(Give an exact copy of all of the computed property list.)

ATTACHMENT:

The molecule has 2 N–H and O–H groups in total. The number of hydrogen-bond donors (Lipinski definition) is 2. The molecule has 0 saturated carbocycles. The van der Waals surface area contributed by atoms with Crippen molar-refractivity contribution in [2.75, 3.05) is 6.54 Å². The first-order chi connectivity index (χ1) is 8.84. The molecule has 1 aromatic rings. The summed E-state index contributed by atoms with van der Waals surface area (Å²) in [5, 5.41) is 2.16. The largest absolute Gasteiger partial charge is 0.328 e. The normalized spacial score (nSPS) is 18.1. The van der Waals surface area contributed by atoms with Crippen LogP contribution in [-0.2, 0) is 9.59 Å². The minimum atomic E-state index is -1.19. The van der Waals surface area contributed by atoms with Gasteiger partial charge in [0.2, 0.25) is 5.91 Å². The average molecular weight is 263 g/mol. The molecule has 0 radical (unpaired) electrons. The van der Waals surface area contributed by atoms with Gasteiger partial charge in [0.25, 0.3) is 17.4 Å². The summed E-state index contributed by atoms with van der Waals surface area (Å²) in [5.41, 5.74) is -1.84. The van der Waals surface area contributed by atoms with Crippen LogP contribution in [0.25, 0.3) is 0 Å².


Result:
The molecule has 2 N–H and O–H groups in total. The number of hydrogen-bond donors (Lipinski definition) is 2. The molecule has 0 saturated carbocycles. The van der Waals surface area contributed by atoms with Crippen molar-refractivity contribution in [2.75, 3.05) is 6.54 Å². The first-order chi connectivity index (χ1) is 8.84. The molecule has 1 aromatic rings. The summed E-state index contributed by atoms with van der Waals surface area (Å²) in [5, 5.41) is 2.16. The largest absolute Gasteiger partial charge is 0.328 e. The normalized spacial score (nSPS) is 18.1. The van der Waals surface area contributed by atoms with Crippen LogP contribution in [-0.2, 0) is 9.59 Å². The minimum atomic E-state index is -1.19. The van der Waals surface area contributed by atoms with Gasteiger partial charge in [0.2, 0.25) is 5.91 Å². The average molecular weight is 263 g/mol. The molecule has 0 radical (unpaired) electrons. The van der Waals surface area contributed by atoms with Gasteiger partial charge in [0.25, 0.3) is 17.4 Å². The summed E-state index contributed by atoms with van der Waals surface area (Å²) in [5.41, 5.74) is -1.84. The van der Waals surface area contributed by atoms with Crippen LogP contribution in [0.25, 0.3) is 0 Å².